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Global Communities Ghana Supports #EachforEqual
Published 03/09/2020 by Global Communities
By Christy Beauchemin
International Women’s Day (IWD) was first celebrated over 100 years ago. Today, it is a global movement as well as a call to action. This year’s International Women’s Day theme is #EachforEqual. It is a reminder that we all have a role in fighting gender inequality and that if each of us work together, we can create a gender-equal world.
Studies show that gender equality is good for not only women but families and economies, too. According to a McKinsey Global Institute study, closing the gender gap in the global workforce could result in an additional $12-$28 trillion to the global GDP.
Over the last 100 years, women have made remarkable advances, but there is still a long way to go. According to UN Women, 63 percent of women aged 25-54 are participating in the labor force as opposed to 94 percent of men. Globally, over 2.7 billion women are legally restricted from having the same choice of jobs as men. Eighteen economies have regulations that allow husbands to legally prevent their wives from working. On average, women spend 2.5 percent more time on unpaid care and domestic work then men, and if this labor were assigned a monetary value, it would be equal to 10-39 percent of the US GDP.
Global Communities is dedicated to helping close the international economic gender gap. We envision a world where everyone has the freedom, means, and ability to live and prosper with dignity. One way that we work to pursue this vision is by empowering women around the globe to fulfill their economic potential. To do so, we work with women, men, and youth to address and challenge gender norms, build capacity, provide and facilitate income-generating and employment opportunities, and promote financial inclusion.
Youth Inclusive Entrepreneurial Development Initiative for Employment
In partnership with the Mastercard Foundation, the Youth Inclusive Entrepreneurial Development Initiative for Employment program (YIEDIE, which means “progress” in the Twi language) is designed to create economic opportunities for disadvantaged youth in Ghana’s construction sector. Promotion of women’s participation in this industry is a project goal. We work to transform the relationships between young women, employers, and government; create networking opportunities for women; develop partnerships between the public and private sectors to expand participants’ access to technical training and job opportunities.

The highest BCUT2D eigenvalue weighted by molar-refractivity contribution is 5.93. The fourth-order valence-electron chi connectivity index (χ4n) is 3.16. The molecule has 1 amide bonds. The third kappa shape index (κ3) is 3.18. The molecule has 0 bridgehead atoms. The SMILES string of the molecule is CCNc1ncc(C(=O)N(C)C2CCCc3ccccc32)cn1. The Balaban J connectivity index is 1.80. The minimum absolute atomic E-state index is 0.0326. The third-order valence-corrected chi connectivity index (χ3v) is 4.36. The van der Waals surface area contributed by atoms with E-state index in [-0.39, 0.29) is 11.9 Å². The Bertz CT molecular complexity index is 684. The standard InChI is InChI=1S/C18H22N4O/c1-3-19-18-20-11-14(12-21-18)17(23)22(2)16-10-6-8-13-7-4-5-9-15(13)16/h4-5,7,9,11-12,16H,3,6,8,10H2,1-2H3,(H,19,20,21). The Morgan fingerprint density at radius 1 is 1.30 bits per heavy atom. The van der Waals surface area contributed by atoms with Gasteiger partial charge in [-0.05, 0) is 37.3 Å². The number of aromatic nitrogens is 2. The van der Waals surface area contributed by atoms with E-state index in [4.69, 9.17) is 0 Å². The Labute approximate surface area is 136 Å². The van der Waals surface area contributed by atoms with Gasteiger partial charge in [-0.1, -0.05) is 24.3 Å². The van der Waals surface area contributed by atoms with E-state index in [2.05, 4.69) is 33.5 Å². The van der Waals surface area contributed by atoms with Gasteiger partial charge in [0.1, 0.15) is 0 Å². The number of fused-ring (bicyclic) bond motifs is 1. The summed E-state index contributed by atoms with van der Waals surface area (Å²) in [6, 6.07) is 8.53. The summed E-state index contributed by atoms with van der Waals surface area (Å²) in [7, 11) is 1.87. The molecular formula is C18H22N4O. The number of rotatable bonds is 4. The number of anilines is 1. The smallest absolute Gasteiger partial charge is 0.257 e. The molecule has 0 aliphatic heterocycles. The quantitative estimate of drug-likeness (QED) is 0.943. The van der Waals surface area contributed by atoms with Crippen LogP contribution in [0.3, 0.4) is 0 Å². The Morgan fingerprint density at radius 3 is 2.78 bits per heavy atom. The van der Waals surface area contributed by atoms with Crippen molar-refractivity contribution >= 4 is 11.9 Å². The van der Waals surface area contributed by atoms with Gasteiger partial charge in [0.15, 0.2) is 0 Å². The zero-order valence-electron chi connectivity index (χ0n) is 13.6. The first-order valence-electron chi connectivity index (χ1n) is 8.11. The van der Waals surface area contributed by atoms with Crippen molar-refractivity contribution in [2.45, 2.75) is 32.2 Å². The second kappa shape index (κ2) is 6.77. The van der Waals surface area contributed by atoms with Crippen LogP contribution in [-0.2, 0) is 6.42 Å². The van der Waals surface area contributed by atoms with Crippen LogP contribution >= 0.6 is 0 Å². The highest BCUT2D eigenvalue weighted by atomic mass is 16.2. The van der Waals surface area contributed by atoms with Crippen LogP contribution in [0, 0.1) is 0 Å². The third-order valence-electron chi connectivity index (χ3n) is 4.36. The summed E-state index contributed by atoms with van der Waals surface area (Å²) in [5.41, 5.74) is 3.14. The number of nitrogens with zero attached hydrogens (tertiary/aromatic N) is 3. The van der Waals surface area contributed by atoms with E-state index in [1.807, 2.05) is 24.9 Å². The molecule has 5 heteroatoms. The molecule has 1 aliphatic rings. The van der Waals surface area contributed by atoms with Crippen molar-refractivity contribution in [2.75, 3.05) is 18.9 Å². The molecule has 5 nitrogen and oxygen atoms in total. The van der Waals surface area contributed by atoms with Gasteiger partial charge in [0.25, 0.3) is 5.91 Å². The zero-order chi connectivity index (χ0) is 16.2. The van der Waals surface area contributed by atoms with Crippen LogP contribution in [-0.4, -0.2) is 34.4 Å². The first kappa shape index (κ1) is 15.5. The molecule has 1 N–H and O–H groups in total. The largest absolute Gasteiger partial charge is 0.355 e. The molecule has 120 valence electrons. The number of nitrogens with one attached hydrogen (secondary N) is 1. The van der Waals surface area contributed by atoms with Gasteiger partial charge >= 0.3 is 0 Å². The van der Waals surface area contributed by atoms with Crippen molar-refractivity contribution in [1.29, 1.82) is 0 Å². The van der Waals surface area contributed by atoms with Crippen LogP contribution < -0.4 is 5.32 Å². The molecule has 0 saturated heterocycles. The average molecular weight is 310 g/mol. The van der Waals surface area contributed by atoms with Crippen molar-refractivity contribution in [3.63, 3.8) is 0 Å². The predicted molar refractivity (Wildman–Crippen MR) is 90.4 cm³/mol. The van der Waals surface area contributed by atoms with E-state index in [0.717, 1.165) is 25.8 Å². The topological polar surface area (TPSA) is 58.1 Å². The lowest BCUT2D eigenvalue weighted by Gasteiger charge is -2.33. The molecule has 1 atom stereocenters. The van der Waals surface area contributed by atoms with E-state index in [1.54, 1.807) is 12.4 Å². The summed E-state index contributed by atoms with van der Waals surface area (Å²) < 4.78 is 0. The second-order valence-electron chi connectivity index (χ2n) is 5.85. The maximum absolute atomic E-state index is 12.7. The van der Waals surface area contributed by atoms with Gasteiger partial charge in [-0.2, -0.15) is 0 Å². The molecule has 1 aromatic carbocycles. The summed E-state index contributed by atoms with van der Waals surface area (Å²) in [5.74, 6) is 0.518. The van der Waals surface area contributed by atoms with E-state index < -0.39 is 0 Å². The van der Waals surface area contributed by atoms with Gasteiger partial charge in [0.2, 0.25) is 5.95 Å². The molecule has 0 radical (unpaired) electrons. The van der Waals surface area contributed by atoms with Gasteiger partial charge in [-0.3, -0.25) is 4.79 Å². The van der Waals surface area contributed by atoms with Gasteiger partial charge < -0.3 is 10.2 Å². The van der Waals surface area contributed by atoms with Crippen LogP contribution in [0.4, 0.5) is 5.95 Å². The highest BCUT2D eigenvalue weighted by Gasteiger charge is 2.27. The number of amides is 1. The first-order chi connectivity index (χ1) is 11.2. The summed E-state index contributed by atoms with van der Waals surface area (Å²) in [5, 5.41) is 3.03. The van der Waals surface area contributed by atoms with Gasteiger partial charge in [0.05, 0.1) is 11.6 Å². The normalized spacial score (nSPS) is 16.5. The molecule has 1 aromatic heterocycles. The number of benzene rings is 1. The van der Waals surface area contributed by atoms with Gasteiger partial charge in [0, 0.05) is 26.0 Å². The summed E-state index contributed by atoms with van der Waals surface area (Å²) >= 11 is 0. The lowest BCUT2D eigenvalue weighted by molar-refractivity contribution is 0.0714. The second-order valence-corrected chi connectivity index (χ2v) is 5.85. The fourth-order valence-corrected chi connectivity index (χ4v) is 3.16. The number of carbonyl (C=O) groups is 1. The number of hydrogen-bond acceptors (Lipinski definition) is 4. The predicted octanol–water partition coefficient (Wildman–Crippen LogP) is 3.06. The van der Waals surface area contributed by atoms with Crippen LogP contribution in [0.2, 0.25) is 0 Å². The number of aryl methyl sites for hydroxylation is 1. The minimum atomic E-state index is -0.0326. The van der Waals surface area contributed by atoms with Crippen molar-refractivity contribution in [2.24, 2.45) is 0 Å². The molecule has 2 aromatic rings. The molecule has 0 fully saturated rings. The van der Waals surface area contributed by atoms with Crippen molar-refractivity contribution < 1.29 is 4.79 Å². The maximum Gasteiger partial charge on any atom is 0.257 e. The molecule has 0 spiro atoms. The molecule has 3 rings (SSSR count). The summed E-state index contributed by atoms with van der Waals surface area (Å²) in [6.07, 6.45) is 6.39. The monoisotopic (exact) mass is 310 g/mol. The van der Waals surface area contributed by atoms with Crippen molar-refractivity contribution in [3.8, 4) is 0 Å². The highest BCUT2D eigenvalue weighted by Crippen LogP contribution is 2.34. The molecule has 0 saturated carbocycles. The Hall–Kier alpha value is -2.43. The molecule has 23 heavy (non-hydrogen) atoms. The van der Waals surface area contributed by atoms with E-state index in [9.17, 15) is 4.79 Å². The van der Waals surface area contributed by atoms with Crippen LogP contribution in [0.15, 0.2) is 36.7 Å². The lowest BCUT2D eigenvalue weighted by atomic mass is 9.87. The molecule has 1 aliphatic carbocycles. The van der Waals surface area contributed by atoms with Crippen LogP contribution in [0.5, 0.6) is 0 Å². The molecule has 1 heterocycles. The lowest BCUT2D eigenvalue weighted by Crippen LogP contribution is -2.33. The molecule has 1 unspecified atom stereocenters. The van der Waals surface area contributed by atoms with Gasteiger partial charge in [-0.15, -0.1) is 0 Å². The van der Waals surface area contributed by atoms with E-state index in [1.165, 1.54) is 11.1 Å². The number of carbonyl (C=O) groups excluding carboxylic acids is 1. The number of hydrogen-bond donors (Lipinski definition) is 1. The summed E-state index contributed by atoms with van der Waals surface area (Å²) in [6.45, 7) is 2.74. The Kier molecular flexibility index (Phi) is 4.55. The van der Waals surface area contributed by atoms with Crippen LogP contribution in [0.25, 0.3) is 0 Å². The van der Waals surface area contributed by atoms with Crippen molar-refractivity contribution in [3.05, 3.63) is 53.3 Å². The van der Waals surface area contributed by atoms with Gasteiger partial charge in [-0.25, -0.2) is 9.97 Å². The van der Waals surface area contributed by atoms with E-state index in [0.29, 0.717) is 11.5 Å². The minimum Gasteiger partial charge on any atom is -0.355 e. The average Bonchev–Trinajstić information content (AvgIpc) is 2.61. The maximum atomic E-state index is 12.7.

Since 2015, YIEDIE has trained youth between the ages of 17-24 in technical construction and entrepreneurship skills and assisted them in starting and growing small businesses. Of the total 24,479 youth that have completed training, 30 percent are women.
To address the challenge of attracting women to this male-dominated trade, YIEDIE provided incentives such as childcare support, coverage of health insurance premiums, and a transportation stipend. Through encouragement by project staff, female participants have branched out past traditionally female trades, such as interior décor, into areas like heavy machine operations and aluminum fabrication. A follow-up study of female trainees one year after training found that the number employed in the construction sector had gone from 15% at baseline to 57%.
USAID/Improved Services for Vulnerable Populations (ISVP)
The ISVP project is a five-year initiative to improve the resiliency of at least 50,000 vulnerable households (approximately 250,000 individuals) against adverse circumstances in 12 districts in Rwanda. Promoting gender equality and empowerment has been a key priority for ISVP since the project’s outset. ISVP’s gender sensitization activities train participants on gender equality in order to reduce gender disparities in access to, control over, and benefit from resources, wealth, opportunities, and program and government services. The activities also help increase the capacity of women and girls to realize their rights, determine their life outcomes, and influence decision-making in households and in communities.
In the fiscal year 2019 (FY19), ISVP supported operations for 2,886 savings groups with 64% of members being women. To date, these groups have collectively saved $6,708,189, much of which goes toward income-generating activities.
Women also attend Farmer Field Schools, which teach beneficiaries improved agricultural production techniques for increased income and improved household nutrition. Of the 26,981 members of FFS in FY19, 63.2% were women.
Egypt Loan Guarantee Facility
Backed by the Development Finance Corporation, the Egypt Loan Guarantee Facility – which is managed by Global Communities – puts a large focus on increasing access to finance for female entrepreneurs. 7.3% of loan guarantees have benefitted women-owned businesses. To grow the number of credit-worthy enterprises, we implement a Women in Business initiative that aims to provide female entrepreneurs with financial literacy and basic banking knowledge to support the growth of their businesses. In 2019, the program held 55 workshops all over Egypt, with 665 female attendees from different industries and sectors. Of these participants, 20% applied for loans.
IWD is an annual day to recognize the achievements of women around the world and acknowledge the progress that still needs to be made. Global Communities is committed to continuing to develop and implement programs that prioritize gender equality and promote female economic empowerment. We commit to #EachforEqual, to taking responsibility for the role we as individuals can play in fighting for gender equality, and to working together with our staff, partners, and stakeholders to create a gender-equal world.